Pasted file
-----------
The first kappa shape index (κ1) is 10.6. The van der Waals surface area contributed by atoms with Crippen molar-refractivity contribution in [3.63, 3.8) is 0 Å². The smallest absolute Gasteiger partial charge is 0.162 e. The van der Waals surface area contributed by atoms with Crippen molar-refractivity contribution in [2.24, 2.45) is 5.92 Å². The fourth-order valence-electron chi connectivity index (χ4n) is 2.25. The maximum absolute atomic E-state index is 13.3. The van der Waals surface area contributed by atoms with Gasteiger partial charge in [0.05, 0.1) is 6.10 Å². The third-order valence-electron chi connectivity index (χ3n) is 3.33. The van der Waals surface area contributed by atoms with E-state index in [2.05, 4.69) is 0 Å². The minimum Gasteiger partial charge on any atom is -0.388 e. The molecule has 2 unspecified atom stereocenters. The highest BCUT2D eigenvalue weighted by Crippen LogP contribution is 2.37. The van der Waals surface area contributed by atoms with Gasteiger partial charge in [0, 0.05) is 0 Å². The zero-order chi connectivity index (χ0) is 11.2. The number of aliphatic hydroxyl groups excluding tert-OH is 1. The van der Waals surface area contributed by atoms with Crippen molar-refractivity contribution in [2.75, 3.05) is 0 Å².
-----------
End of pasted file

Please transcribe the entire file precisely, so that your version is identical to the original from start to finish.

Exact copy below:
The first kappa shape index (κ1) is 10.6. The van der Waals surface area contributed by atoms with Crippen molar-refractivity contribution in [3.63, 3.8) is 0 Å². The smallest absolute Gasteiger partial charge is 0.162 e. The van der Waals surface area contributed by atoms with Crippen molar-refractivity contribution in [2.24, 2.45) is 5.92 Å². The fourth-order valence-electron chi connectivity index (χ4n) is 2.25. The maximum absolute atomic E-state index is 13.3. The van der Waals surface area contributed by atoms with Gasteiger partial charge in [0.05, 0.1) is 6.10 Å². The third-order valence-electron chi connectivity index (χ3n) is 3.33. The van der Waals surface area contributed by atoms with E-state index in [2.05, 4.69) is 0 Å². The minimum Gasteiger partial charge on any atom is -0.388 e. The molecule has 2 unspecified atom stereocenters. The highest BCUT2D eigenvalue weighted by Crippen LogP contribution is 2.37. The van der Waals surface area contributed by atoms with Gasteiger partial charge in [0, 0.05) is 0 Å². The zero-order chi connectivity index (χ0) is 11.2. The number of aliphatic hydroxyl groups excluding tert-OH is 1. The van der Waals surface area contributed by atoms with Crippen molar-refractivity contribution in [2.75, 3.05) is 0 Å².